The principles, thus stated, are applicable here. In our view the lands were otherwise disposed of by the Indian reservation of 1852 and the treaty of 1854. As we have seen, these dispositions were made before final approval of the surveys identifying sections 16.
It is insisted that this conclusion is inconsistent with the decision of this court in Beecher v. Wetherby, 95 U.S. 517 . The same contention as to the effect of that decision was made in the Morrison Case, supra, and of it this court said:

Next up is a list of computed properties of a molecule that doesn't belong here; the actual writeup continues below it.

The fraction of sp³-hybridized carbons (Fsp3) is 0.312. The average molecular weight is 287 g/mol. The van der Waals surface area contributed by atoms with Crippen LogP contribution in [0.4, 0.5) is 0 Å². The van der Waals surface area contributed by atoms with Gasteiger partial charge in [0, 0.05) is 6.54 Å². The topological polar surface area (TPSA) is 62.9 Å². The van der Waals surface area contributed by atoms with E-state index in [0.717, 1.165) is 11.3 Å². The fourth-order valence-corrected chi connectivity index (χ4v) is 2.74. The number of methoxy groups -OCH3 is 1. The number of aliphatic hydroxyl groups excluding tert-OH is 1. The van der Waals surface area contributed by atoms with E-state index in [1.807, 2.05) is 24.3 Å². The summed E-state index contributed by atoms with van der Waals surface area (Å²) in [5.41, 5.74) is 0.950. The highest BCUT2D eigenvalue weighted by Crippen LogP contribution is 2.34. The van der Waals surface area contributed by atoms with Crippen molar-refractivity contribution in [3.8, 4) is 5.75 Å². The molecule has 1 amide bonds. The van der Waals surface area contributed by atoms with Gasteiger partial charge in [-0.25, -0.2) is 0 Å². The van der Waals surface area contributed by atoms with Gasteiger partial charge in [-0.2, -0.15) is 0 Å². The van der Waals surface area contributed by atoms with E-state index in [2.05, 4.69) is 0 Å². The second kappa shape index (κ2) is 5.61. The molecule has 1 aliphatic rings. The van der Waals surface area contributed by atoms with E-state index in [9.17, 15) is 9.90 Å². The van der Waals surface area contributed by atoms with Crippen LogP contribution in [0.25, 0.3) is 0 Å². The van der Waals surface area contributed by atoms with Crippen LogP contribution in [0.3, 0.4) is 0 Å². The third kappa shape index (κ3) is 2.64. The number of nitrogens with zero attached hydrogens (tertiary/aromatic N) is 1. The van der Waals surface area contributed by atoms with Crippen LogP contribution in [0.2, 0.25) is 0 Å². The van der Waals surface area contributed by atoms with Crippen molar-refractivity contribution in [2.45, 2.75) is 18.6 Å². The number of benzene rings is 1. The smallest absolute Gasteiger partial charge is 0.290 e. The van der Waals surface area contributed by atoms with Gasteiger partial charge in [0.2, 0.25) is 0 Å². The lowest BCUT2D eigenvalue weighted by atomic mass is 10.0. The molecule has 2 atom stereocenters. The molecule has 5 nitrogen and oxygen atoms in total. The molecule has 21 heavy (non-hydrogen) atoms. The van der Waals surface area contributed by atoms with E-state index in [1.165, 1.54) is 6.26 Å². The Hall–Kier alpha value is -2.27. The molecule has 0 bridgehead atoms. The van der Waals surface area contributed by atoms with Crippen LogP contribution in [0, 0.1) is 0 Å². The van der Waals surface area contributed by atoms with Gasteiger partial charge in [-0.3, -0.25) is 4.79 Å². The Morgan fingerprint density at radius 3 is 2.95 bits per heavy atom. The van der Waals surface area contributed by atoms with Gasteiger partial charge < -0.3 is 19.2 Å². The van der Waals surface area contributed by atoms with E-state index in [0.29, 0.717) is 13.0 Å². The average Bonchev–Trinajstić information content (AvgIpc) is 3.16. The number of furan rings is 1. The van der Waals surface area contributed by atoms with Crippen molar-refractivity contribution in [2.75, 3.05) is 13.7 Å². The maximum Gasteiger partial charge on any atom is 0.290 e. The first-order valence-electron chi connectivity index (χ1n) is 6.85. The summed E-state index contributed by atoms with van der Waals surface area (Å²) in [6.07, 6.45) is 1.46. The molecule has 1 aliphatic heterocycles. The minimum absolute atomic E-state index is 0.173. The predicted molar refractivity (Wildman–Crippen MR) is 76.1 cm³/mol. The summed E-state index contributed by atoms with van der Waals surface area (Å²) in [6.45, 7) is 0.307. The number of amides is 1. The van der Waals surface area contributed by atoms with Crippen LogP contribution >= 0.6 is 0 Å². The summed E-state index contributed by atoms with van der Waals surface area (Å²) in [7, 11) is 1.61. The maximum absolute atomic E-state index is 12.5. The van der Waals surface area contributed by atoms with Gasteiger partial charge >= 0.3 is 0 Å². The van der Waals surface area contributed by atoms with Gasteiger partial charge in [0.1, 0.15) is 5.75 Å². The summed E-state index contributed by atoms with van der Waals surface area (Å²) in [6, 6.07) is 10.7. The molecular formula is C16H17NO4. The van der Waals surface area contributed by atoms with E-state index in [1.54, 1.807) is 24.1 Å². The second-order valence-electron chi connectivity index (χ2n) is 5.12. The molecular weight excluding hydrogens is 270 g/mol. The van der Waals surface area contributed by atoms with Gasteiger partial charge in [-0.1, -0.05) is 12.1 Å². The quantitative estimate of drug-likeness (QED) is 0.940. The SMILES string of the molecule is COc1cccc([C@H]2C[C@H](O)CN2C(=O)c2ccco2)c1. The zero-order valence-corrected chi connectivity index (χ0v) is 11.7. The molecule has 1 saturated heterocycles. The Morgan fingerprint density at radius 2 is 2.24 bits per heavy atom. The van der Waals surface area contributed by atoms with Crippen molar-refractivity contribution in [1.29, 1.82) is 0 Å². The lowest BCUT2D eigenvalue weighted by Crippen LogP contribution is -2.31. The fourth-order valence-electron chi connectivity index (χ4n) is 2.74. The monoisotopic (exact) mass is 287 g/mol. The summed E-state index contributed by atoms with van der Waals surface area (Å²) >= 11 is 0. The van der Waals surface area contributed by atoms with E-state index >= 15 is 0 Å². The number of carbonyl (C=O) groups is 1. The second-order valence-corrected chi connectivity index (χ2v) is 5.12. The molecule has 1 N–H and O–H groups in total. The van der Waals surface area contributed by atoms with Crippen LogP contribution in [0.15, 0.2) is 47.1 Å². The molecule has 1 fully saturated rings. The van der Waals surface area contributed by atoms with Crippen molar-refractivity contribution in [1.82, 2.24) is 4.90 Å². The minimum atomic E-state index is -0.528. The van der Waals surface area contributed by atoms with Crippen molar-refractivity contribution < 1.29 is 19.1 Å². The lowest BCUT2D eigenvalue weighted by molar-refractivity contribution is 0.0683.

See Heydenfeldt v. Daney Gold & Silver Mining Co., 93 U.S. 634 ; United States v. Thomas, 151 U.S. 577 , 14 Sup. Ct. 426; [245 U.S. 427, 436] Minnesota v. Hitchcock, 185 U.S. 375 , 22 Sup. Ct. 650; Wisconsin v. Hitchcock, 201 U.S. 202 , 26 Sup. Ct. 498.
We reach the conclusion that the lands in controversy did not pass under the school lands grant to the state of Wisconsin, and that there should be a decree for the defendant.
It is so ordered.
Mr. Justice McREYNOLDS took no part in the consideration or disposition of this case.